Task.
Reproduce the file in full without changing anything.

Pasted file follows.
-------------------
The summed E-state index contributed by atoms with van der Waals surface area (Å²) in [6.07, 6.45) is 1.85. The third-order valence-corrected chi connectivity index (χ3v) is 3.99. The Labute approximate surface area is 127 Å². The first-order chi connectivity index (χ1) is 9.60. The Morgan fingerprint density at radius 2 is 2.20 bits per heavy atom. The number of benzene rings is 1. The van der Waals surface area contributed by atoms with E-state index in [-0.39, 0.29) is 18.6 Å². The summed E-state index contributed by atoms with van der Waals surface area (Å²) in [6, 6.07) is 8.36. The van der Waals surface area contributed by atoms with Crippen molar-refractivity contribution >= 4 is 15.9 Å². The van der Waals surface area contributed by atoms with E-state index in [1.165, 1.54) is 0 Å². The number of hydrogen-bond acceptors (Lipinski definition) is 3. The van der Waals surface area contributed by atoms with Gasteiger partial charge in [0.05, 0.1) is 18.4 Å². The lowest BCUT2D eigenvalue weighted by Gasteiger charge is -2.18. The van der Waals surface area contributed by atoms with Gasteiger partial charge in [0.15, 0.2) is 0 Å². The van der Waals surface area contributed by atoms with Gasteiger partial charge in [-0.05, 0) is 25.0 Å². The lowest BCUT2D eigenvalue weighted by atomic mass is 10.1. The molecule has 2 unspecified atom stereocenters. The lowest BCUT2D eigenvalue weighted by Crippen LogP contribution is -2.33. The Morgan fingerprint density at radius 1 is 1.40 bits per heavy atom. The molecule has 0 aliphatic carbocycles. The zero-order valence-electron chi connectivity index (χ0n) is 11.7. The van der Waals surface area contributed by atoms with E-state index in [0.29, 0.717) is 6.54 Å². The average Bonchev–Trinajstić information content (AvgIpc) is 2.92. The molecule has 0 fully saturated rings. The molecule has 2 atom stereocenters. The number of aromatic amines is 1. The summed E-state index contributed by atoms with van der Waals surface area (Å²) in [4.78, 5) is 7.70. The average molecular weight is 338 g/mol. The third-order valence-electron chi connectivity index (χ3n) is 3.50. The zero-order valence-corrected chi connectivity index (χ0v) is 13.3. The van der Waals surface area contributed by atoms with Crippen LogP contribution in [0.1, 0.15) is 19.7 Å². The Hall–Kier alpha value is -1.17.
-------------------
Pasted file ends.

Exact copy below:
The summed E-state index contributed by atoms with van der Waals surface area (Å²) in [6.07, 6.45) is 1.85. The third-order valence-corrected chi connectivity index (χ3v) is 3.99. The Labute approximate surface area is 127 Å². The first-order chi connectivity index (χ1) is 9.60. The Morgan fingerprint density at radius 2 is 2.20 bits per heavy atom. The number of benzene rings is 1. The van der Waals surface area contributed by atoms with E-state index in [-0.39, 0.29) is 18.6 Å². The summed E-state index contributed by atoms with van der Waals surface area (Å²) in [6, 6.07) is 8.36. The van der Waals surface area contributed by atoms with Crippen molar-refractivity contribution >= 4 is 15.9 Å². The van der Waals surface area contributed by atoms with E-state index in [1.165, 1.54) is 0 Å². The number of hydrogen-bond acceptors (Lipinski definition) is 3. The van der Waals surface area contributed by atoms with Gasteiger partial charge in [0.05, 0.1) is 18.4 Å². The lowest BCUT2D eigenvalue weighted by Gasteiger charge is -2.18. The van der Waals surface area contributed by atoms with Gasteiger partial charge in [0.15, 0.2) is 0 Å². The van der Waals surface area contributed by atoms with Gasteiger partial charge in [-0.05, 0) is 25.0 Å². The lowest BCUT2D eigenvalue weighted by atomic mass is 10.1. The molecule has 2 unspecified atom stereocenters. The lowest BCUT2D eigenvalue weighted by Crippen LogP contribution is -2.33. The Morgan fingerprint density at radius 1 is 1.40 bits per heavy atom. The molecule has 0 aliphatic carbocycles. The zero-order valence-electron chi connectivity index (χ0n) is 11.7. The van der Waals surface area contributed by atoms with E-state index in [0.29, 0.717) is 6.54 Å². The average Bonchev–Trinajstić information content (AvgIpc) is 2.92. The molecule has 0 fully saturated rings. The molecule has 2 atom stereocenters. The number of aromatic amines is 1. The summed E-state index contributed by atoms with van der Waals surface area (Å²) in [4.78, 5) is 7.70. The average molecular weight is 338 g/mol. The third-order valence-electron chi connectivity index (χ3n) is 3.50. The zero-order valence-corrected chi connectivity index (χ0v) is 13.3. The van der Waals surface area contributed by atoms with Crippen LogP contribution in [0.1, 0.15) is 19.7 Å². The Hall–Kier alpha value is -1.17.